“Because of this bidding thing everyone is fragmented, services will deteriorate so much, to such an extent there will just be a skeleton service.  I don’t think it will be anything like it used to be and we’ve seen already this with a few community centres. But I think it’ll coincide with all the tax in the welfare reforms and the cuts in services. It’s going to be very difficult. I think we’re going to see, over the next couple of years, a huge increase in homelessness. I mean they’re talking about the number people applying to food banks is almost like a tsunami. I think the suffering is going to get great and it’s whether the workers can kind of support these issues, but they’re very intimidated and frightened to speak up because they can be sanctioned or put their job at risk.

“A lot of us are saying we can’t wait two years for a general election thank you very much. Otherwise in two years, half of us won’t have a bloody job.”

Have your clients been affected by the rhetoric that has been in the media and used by politicians against those on benefits or out of work? The ‘scrounger’ and ‘skiver’ rhetoric? 

“They are not even dealing with that. What they’re doing is struggling on a day-to-day basis.

“They are jumping through hoops every week, to make sure they sign on in time, go to their work connexions and they’re being made to sit in places for hours on computers, learning nothing. I am having to chase claims more. I have never accompanied clients to the job centre before but I have started doing that since April. I have never had to go to the job centre before. Maybe once or twice to drop something off, but now I’m doing it every week, accompanying somebody or having to chase the benefits up. A lot of people are already facing sanctions, so your benefit could be cut for two weeks, some of them are for months. It will put people at risk of re-offending or going into offending behaviour. It must be a huge temptation because if you don’t pay your service charge you risk getting evicted.”

KS

*name has been changed

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In another blow to the coalition’s efforts to streamline welfare spending and increase employment, figures released on Thursday suggest that the Work Programme, brought in during 2011, isn’t working.

Image: Parliament Uk

Image: Parliament Uk

The Work Programme, now two years into practice, was a coalition initiative which aimed to get 1.2 million long-term unemployed people living in the UK, back into a job.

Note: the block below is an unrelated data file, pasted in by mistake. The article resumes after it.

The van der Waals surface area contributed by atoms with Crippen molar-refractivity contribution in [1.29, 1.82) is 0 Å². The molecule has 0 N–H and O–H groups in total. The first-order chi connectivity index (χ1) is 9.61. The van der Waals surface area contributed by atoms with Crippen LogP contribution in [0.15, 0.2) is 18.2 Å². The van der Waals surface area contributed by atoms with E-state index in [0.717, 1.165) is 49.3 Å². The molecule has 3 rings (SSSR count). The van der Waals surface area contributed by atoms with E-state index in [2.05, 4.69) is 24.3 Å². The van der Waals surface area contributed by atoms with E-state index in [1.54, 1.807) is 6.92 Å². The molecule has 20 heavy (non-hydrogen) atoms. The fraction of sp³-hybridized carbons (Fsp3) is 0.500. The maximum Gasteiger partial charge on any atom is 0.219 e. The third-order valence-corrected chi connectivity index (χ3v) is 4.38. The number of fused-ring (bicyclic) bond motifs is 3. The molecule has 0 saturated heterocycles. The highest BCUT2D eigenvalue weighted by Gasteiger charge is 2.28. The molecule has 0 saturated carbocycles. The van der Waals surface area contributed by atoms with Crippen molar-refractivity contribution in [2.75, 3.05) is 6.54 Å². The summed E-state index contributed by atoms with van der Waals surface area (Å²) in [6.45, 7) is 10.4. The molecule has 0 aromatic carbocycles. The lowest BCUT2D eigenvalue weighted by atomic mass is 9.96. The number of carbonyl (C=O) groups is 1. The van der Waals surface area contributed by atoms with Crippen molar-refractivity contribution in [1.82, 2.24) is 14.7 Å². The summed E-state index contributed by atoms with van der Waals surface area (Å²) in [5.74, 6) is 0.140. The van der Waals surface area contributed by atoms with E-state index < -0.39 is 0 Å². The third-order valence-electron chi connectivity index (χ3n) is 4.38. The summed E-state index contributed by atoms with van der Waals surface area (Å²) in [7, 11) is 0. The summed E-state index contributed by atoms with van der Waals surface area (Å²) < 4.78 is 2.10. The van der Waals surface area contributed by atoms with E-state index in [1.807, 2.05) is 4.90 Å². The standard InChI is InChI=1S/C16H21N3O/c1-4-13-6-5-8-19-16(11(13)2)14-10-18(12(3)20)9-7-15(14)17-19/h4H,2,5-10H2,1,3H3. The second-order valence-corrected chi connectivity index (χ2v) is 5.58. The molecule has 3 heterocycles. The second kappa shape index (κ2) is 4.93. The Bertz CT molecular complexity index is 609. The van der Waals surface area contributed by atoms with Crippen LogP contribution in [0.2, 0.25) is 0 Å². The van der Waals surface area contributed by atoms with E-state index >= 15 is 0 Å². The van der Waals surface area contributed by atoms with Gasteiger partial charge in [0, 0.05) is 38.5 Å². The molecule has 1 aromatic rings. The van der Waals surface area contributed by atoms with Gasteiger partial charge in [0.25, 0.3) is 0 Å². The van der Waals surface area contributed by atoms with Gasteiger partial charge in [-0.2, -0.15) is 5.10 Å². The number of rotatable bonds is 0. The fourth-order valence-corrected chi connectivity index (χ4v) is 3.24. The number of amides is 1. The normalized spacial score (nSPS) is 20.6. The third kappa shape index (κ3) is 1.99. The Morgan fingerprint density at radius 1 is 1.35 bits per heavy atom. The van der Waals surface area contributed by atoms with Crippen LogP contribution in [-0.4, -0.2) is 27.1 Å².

The programme runs by using private contractors such as A4E and G4S, to help lift the long-term unemployed, those who have been out of a job for more than a year, into employment. These contractors operate on payment-by-result basis, meaning that the more people they move into employment lasting 6 months or more, the more money they are awarded by the government.

However, the latest figures released by the Department for Work and Pensions show that just 1 in 10 people have been helped back to work by the £5 billion scheme in the last two years, meaning that so far, each job has cost the taxpayer around £40,000 to secure.

Despite the seemingly obvious shortfalls of the scheme, on Thursday after the release of the government’s latest figures, Employment Minister Mark Hoban said: “The improvement in performance over the past year has been profound and the scheme is getting better and better. And because providers are rewarded for success, the Work Programme is designed to give taxpayers a far better deal than previous schemes.”

Crisis Homeless Charity accuses government of spin on Work Programme figures.

Crisis Homeless Charity accuses government of spin on Work Programme figures.

Although the figures do suggest that the scheme is improving, many have still accused the government of “spin”, with homelessness charity Crisis pointing out that statistics also showed just 1 in 20 sick and disabled people on the scheme have managed to find lasting employment.Despite improvements in its overall employment numbers since last year, which saw just 9,000 people finding a job lasting 6 months or more, the programme has missed government targets across the board. The most alarming of these missed targets is the Work Programmes effectiveness to get those who receive Employment Support Allowance (ESA) back in to work.